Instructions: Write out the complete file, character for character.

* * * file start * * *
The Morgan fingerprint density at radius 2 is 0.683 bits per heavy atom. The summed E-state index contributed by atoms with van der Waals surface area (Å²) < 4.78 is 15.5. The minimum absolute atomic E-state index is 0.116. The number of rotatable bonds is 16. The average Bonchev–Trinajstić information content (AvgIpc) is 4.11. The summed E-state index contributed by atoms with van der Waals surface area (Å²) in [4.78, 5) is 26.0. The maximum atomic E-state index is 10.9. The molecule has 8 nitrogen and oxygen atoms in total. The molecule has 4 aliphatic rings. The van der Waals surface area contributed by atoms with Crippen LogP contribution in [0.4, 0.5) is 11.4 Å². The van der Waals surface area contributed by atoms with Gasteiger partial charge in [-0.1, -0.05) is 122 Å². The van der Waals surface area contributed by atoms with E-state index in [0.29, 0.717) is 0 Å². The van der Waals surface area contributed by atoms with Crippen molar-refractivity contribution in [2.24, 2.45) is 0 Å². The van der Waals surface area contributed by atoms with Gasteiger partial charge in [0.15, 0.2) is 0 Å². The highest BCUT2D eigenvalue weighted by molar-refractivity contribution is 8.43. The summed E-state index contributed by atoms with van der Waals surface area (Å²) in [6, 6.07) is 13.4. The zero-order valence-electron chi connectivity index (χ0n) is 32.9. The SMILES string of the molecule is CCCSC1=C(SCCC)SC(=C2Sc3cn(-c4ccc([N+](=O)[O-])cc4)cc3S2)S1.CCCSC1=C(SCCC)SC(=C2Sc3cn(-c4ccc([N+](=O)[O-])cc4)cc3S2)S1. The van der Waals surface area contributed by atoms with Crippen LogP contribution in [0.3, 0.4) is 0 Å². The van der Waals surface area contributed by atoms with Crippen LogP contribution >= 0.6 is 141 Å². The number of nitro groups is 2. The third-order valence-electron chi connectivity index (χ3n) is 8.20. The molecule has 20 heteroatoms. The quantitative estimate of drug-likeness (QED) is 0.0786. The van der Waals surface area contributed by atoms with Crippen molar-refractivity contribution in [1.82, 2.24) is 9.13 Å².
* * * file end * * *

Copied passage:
The Morgan fingerprint density at radius 2 is 0.683 bits per heavy atom. The summed E-state index contributed by atoms with van der Waals surface area (Å²) < 4.78 is 15.5. The minimum absolute atomic E-state index is 0.116. The number of rotatable bonds is 16. The average Bonchev–Trinajstić information content (AvgIpc) is 4.11. The summed E-state index contributed by atoms with van der Waals surface area (Å²) in [4.78, 5) is 26.0. The maximum atomic E-state index is 10.9. The molecule has 8 nitrogen and oxygen atoms in total. The molecule has 4 aliphatic rings. The van der Waals surface area contributed by atoms with Crippen LogP contribution in [0.4, 0.5) is 11.4 Å². The van der Waals surface area contributed by atoms with Gasteiger partial charge in [-0.1, -0.05) is 122 Å². The van der Waals surface area contributed by atoms with E-state index in [0.29, 0.717) is 0 Å². The van der Waals surface area contributed by atoms with Crippen molar-refractivity contribution in [2.24, 2.45) is 0 Å². The van der Waals surface area contributed by atoms with Gasteiger partial charge in [0.15, 0.2) is 0 Å². The highest BCUT2D eigenvalue weighted by molar-refractivity contribution is 8.43. The summed E-state index contributed by atoms with van der Waals surface area (Å²) in [6, 6.07) is 13.4. The zero-order valence-electron chi connectivity index (χ0n) is 32.9. The SMILES string of the molecule is CCCSC1=C(SCCC)SC(=C2Sc3cn(-c4ccc([N+](=O)[O-])cc4)cc3S2)S1.CCCSC1=C(SCCC)SC(=C2Sc3cn(-c4ccc([N+](=O)[O-])cc4)cc3S2)S1. The van der Waals surface area contributed by atoms with Crippen LogP contribution in [0.3, 0.4) is 0 Å². The van der Waals surface area contributed by atoms with Crippen LogP contribution >= 0.6 is 141 Å². The number of nitro groups is 2. The third-order valence-electron chi connectivity index (χ3n) is 8.20. The molecule has 20 heteroatoms. The quantitative estimate of drug-likeness (QED) is 0.0786. The van der Waals surface area contributed by atoms with Crippen molar-refractivity contribution in [1.82, 2.24) is 9.13 Å².